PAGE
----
A fluorescent chemical that highlights the most aggressive cancer cells can be used to help surgeons remove brain tumours and improve patient outcomes.
‘Gliomas are difficult to treat with survival times often measured in months rather than years. Many patients are treated with surgery and the aim is to safely remove as much of the cancer as possible,’ explained Dr Kathreena Kurian, a consultant neuropathologist and Reader in Brain Tumour Research at the University of Bristol, UK.
Glioma is the most common form of brain cancer, responsible for 30% of all brain tumours. Surgery remains a common treatment, with 50% of low-grade patients requiring surgery after two to three years. However, surgeons find it difficult to differentiate between cancerous and healthy brain tissue and surgery is therefore not always successful.
Now, a cross-university team, including Dr Kurian, have presented evidence that shows a fluorescent marker – 5-aminolevulinic acid (5-ALA) – accumulates in fast-growing cancer cells, highlighting high-grade cells, and improving surgical outcomes.
‘Once a tumour is removed, it is passed on to a pathologist who examines the cells under a microscope to see if they are ‘high-grade’, fast growing cells, or ‘low-grade’ slower growing cells. And we can plan further treatment, such as radiotherapy or chemotherapy, based on that diagnosis,’ said Dr Kurian.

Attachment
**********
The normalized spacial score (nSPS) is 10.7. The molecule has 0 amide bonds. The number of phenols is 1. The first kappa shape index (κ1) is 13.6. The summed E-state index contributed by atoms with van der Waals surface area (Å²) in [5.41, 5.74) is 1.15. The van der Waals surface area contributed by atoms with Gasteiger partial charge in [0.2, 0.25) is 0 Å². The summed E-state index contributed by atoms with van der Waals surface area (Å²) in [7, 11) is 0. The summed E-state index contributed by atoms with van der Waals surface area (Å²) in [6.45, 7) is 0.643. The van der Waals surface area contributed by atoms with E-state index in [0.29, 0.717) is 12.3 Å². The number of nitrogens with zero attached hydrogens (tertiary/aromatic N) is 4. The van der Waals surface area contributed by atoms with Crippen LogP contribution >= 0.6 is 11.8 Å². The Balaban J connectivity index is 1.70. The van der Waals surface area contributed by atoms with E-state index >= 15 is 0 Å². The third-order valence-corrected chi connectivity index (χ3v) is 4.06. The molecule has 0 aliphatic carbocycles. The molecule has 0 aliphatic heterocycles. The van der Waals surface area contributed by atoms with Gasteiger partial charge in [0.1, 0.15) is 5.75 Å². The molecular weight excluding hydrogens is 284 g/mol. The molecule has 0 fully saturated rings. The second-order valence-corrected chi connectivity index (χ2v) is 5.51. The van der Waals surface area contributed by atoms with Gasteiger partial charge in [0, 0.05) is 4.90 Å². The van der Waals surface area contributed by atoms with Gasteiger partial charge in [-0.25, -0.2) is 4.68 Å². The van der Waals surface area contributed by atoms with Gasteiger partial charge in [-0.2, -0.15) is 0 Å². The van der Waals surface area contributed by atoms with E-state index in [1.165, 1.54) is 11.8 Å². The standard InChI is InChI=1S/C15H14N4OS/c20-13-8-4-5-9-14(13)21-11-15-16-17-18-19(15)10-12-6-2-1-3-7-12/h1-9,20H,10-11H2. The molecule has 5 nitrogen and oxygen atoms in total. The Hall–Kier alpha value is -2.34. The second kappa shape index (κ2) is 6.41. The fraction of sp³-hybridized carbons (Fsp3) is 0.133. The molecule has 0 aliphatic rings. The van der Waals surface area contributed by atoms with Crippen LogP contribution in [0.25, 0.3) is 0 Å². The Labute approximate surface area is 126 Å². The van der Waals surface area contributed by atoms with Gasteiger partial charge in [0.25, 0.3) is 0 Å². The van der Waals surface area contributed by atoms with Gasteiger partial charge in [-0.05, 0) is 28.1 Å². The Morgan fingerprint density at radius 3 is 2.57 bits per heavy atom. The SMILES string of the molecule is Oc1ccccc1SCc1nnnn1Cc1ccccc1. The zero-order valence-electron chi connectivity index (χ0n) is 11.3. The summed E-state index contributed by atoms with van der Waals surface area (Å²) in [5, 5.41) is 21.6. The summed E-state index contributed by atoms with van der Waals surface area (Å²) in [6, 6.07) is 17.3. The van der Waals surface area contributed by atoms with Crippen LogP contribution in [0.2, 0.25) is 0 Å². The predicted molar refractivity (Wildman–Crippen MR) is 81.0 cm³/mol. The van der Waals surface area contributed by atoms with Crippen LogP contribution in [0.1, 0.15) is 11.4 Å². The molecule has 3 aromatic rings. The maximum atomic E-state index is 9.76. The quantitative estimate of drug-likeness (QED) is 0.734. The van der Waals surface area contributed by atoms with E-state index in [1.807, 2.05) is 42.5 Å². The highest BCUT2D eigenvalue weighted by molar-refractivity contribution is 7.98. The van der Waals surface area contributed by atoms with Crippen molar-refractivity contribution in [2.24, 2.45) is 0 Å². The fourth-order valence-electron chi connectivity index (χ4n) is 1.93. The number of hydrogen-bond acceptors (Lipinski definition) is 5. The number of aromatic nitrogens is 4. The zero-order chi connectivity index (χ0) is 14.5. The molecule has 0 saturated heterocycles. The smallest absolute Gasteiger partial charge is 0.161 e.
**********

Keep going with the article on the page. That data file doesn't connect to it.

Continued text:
‘We wanted to see if using a fluorescent marker could help surgeons objectively identify high-grade tumour cells during surgery, allowing them to remove as much cancer as possible while leaving normal brain tissue intact,’ she said.
Ninety-nine patients underwent surgery as part of the study and all were expected to have high-grade tumours. Surgeons reported seeing fluorescence in 85 of the patient’s tumours; 81 of which were confirmed to have high-grade cells after testing by pathologists. The remaining 14 tumours were either confirmed to have low-grade cells or could not be evaluated.
‘Neurosurgeons need to be able to distinguish tumour tissue from the other brain tissue, especially when the tumour contains fast-growing, high-grade cancer cells,’ said Professor Colin Watts, Chair of the Brain Cancer Program at the University of Birmingham, UK.
‘This is the first prospective trial to show the benefits of using 5-ALA to improve the accuracy of diagnosing high-grade glioma during surgery. These results show that the marker is very good at indicating the presence and location of high-grade cancer cells,’ he said.
The team aims to continue with research into other markers that can be used to highlight low-grade cancer cells and ways to distinguish between tumours and scar tissue for those with recurring brain cancers.